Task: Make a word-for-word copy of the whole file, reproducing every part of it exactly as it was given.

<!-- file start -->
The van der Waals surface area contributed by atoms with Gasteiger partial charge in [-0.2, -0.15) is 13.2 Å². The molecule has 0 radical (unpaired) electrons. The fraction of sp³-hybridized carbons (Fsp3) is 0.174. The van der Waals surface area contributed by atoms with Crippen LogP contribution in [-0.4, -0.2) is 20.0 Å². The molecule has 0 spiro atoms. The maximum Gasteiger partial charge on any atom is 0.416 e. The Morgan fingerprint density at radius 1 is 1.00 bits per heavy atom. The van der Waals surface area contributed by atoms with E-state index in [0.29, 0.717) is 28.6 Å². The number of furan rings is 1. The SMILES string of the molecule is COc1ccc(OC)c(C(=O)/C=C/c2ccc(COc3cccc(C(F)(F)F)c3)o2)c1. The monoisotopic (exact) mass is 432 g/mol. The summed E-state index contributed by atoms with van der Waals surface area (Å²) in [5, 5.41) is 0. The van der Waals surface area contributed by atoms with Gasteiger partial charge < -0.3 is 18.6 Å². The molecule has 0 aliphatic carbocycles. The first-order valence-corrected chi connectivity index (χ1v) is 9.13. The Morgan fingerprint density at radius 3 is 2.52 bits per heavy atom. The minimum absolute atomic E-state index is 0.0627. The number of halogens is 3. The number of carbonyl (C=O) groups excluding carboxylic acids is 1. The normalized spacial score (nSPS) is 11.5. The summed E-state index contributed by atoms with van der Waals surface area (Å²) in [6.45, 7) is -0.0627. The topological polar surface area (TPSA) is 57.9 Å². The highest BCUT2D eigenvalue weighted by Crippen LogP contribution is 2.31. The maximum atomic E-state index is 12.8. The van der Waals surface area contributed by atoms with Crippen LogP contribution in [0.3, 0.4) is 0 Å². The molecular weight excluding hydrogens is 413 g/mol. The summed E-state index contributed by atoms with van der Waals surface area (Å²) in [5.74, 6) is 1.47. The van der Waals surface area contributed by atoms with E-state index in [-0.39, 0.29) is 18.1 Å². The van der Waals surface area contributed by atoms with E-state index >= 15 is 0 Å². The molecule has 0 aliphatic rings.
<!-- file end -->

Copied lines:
The van der Waals surface area contributed by atoms with Gasteiger partial charge in [-0.2, -0.15) is 13.2 Å². The molecule has 0 radical (unpaired) electrons. The fraction of sp³-hybridized carbons (Fsp3) is 0.174. The van der Waals surface area contributed by atoms with Crippen LogP contribution in [-0.4, -0.2) is 20.0 Å². The molecule has 0 spiro atoms. The maximum Gasteiger partial charge on any atom is 0.416 e. The Morgan fingerprint density at radius 1 is 1.00 bits per heavy atom. The van der Waals surface area contributed by atoms with E-state index in [0.29, 0.717) is 28.6 Å². The number of furan rings is 1. The SMILES string of the molecule is COc1ccc(OC)c(C(=O)/C=C/c2ccc(COc3cccc(C(F)(F)F)c3)o2)c1. The monoisotopic (exact) mass is 432 g/mol. The summed E-state index contributed by atoms with van der Waals surface area (Å²) in [5, 5.41) is 0. The van der Waals surface area contributed by atoms with Gasteiger partial charge < -0.3 is 18.6 Å². The molecule has 0 aliphatic carbocycles. The first-order valence-corrected chi connectivity index (χ1v) is 9.13. The Morgan fingerprint density at radius 3 is 2.52 bits per heavy atom. The minimum absolute atomic E-state index is 0.0627. The number of halogens is 3. The number of carbonyl (C=O) groups excluding carboxylic acids is 1. The normalized spacial score (nSPS) is 11.5. The summed E-state index contributed by atoms with van der Waals surface area (Å²) in [6.45, 7) is -0.0627. The topological polar surface area (TPSA) is 57.9 Å². The highest BCUT2D eigenvalue weighted by Crippen LogP contribution is 2.31. The maximum atomic E-state index is 12.8. The van der Waals surface area contributed by atoms with Crippen LogP contribution in [0.3, 0.4) is 0 Å². The molecular weight excluding hydrogens is 413 g/mol. The summed E-state index contributed by atoms with van der Waals surface area (Å²) in [5.74, 6) is 1.47. The van der Waals surface area contributed by atoms with E-state index in [-0.39, 0.29) is 18.1 Å². The van der Waals surface area contributed by atoms with E-state index >= 15 is 0 Å². The molecule has 0 aliphatic rings.